Wednesday, December 7, 2022
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Denmark Law to reduce Agriculture Emissions by 55–65% is unrealistic as it maintains Animal Agriculture

Denmark’s Social-Democrat government has one of the most ambitious plans to reduce Greenhouse Gas (GHG) emissions in the world aiming for a 70% reduction by 2030 (compared to 1990 levels), going beyond the 55% target agreed to by European Union (EU) Member States.

Today, roughly 62% of the country’s land area is being used for agriculture.  An OECD report indicated that ecosystems and air and water quality are often poor due to the intensity of the agriculture sector which contributes just 2% of Denmark’s GDP as shown below.

Danish agriculture is responsible for roughly one-fifth of Denmark’s total carbon dioxide (CO2) emissions, equivalent to roughly 15.6 million tons. On April 28th, 2021, the Danish government announced its intention to cut carbon dioxide emissions from agriculture by 7.1 million tons by 2030 through a range of different measures. The climate goal applies to emissions due to production within the country so it does not count the emissions from deforestation related to the 1.5 million tonnes of soy protein imported from Argentina and Brazil. According to a recent study conducted by Copenhagen Economics in 2016, 90% of GHG emissions from Danish agriculture are attributable to cattle and pigs.  However the Danish government HAS NOT included significant reductions in animal agriculture in its climate plan.

The measures put forward by the Danish government to reach a 7.1-million-ton reduction in CO2 emissions from agriculture can be divided into three categories:

  • 5 million tons to be reduced via new technologies, such as pyrolysis that can convert livestock manure and straw into sustainable fuel.
  • 1.6 million tons to be reduced via what are being referred to as yet existing instruments, such as afforestation and removing at least 88,500 hectares of the most climate-damaging lowland soils (that emit CO2) from production and converting them to nature.
  • 0.5 million tons to be reduced via agreements that have already been concluded.

In addition, the Danish government aims to reduce nitrogen emissions from agriculture by 10,400 tons by 2027, increase support for organic agriculture, and make active use of EU funds to ensure a green transition within the agricultural sector.  The below diagram shows that by 2015 Denmark had already reduced its 1990 agricultural GHG emissions by 18% in 2015.

Source: Statistic Denmark

The Reuters news agency reported that €530 million of state funds would be funnelled towards the sector’s green transformation as part of the agreement.  The article stated that “The Danish Agriculture & Food Council, the industry’s lobby organisation, said it was broadly satisfied with the agreement.”  Environmental group Greenpeace was more sceptical, calling it “unambitious”.  “A binding reduction target for agriculture of as little as 55% by 2030 is a parody which pushes responsibility on to other sectors,” said Kristine Clement, campaign lead at Greenpeace Denmark, in a statement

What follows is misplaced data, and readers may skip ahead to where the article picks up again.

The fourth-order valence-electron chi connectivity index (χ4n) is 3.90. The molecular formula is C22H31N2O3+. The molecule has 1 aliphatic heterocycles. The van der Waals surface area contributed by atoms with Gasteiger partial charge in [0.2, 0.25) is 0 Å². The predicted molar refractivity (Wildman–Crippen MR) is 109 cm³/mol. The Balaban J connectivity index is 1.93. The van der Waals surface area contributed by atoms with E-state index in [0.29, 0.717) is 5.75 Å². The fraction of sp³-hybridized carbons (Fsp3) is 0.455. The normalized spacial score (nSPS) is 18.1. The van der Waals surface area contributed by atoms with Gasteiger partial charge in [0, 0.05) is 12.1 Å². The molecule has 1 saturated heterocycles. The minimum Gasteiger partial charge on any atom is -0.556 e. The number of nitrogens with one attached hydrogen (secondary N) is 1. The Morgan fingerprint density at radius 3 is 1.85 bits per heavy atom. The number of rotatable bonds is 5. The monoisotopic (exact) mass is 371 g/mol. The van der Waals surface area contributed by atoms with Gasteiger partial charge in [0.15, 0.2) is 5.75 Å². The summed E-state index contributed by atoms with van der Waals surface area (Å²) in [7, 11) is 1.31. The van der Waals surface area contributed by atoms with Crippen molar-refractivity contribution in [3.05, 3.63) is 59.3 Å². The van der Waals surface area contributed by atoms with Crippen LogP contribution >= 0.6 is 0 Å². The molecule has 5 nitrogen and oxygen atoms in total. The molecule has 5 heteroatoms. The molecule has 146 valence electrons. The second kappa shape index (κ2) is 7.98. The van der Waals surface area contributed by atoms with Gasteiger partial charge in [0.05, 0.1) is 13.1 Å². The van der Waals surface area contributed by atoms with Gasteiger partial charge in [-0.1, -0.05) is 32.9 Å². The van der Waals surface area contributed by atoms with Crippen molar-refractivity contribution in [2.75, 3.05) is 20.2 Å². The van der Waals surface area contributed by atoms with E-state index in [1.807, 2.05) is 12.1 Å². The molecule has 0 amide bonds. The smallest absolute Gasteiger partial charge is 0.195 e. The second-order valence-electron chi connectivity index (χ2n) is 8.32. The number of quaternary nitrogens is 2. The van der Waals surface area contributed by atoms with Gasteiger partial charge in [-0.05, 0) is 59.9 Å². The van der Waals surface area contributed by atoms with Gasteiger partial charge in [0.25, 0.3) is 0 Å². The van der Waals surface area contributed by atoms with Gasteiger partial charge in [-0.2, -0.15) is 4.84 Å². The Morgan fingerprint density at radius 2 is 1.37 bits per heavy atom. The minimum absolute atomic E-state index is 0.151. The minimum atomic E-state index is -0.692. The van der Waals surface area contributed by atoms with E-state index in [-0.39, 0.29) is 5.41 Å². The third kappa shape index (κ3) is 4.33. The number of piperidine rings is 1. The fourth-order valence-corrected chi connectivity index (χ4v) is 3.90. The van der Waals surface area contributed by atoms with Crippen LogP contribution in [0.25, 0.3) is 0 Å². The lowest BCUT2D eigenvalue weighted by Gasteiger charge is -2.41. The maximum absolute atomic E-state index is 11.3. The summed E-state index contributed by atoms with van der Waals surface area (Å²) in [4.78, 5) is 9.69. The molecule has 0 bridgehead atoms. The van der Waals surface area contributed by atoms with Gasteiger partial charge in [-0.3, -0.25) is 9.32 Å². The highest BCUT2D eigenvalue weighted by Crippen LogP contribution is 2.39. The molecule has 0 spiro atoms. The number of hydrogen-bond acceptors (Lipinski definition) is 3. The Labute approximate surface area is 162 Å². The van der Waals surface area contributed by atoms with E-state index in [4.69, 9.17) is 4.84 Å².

The State of Green website noted that “As part of the new climate agreement, the Danish Government earmarks more than €150 million to advance plant-based foods. The funding is the largest investment in plant-based research and development by any EU country and commits the Danish government to creating a national action plan for plant-based food. Amongst other goals, Denmark will create a Fund for Plant-based Food Products and a five-year Plant-based Eco-scheme to support product development and create incentives for farmers who grow plant-based protein crops.”

Acacia Smith, policy manager at the Good Food Institute Europe welcomed this move saying: “With this announcement, Denmark has recognised the huge potential of sustainable proteins to drive down agricultural emissions, and established itself as Europe’s biggest public investor in plant-based innovation.” Rune-Christoffer Dragsdahl, Secretary General of the Vegetarian Society of Denmark, said: “It is groundbreaking that we will have a national action plan for plant-based foods with specific objectives…..This is one of the largest amounts that any country has invested in plant-based development.”

Conclusions

Given that 90% of GHG emissions from Danish agriculture are attributable to cattle and pigs, I believe that the target to reduce agriculture emissions by 55-65% is completely unrealistic as long as the meat and dairy industry continues intact.  It will also be impossible for Denmark to meet its biodiversity, air or water quality goals.  But it is still a step forward by a European Country, where the dominant belief system in agriculture still sees animals as objects, which can be used and killed for profit.  The investment of €130 million in the Danish Plant Based Economy will see Denmark establish itself as a leader in this sector, which may disrupt the production of fossil foods (ie. meat and dairy).

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